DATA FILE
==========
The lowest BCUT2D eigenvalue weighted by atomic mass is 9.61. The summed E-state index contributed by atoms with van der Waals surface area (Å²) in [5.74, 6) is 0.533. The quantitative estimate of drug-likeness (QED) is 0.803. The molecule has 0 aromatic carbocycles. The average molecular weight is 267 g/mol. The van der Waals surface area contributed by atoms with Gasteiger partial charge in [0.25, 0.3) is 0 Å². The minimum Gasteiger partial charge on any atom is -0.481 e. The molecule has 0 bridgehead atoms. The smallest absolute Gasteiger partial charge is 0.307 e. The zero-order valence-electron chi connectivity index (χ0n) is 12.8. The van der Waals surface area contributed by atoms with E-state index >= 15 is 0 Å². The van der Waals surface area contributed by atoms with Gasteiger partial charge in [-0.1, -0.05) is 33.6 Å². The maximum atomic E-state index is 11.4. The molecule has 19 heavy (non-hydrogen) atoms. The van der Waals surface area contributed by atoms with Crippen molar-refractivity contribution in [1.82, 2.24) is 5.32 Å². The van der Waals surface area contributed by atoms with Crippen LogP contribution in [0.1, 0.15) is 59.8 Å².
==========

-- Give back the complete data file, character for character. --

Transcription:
The lowest BCUT2D eigenvalue weighted by atomic mass is 9.61. The summed E-state index contributed by atoms with van der Waals surface area (Å²) in [5.74, 6) is 0.533. The quantitative estimate of drug-likeness (QED) is 0.803. The molecule has 0 aromatic carbocycles. The average molecular weight is 267 g/mol. The van der Waals surface area contributed by atoms with Gasteiger partial charge in [0.25, 0.3) is 0 Å². The minimum Gasteiger partial charge on any atom is -0.481 e. The molecule has 0 bridgehead atoms. The smallest absolute Gasteiger partial charge is 0.307 e. The zero-order valence-electron chi connectivity index (χ0n) is 12.8. The van der Waals surface area contributed by atoms with E-state index >= 15 is 0 Å². The van der Waals surface area contributed by atoms with Gasteiger partial charge in [-0.1, -0.05) is 33.6 Å². The maximum atomic E-state index is 11.4. The molecule has 19 heavy (non-hydrogen) atoms. The van der Waals surface area contributed by atoms with Crippen molar-refractivity contribution in [1.82, 2.24) is 5.32 Å². The van der Waals surface area contributed by atoms with Crippen LogP contribution in [0.1, 0.15) is 59.8 Å².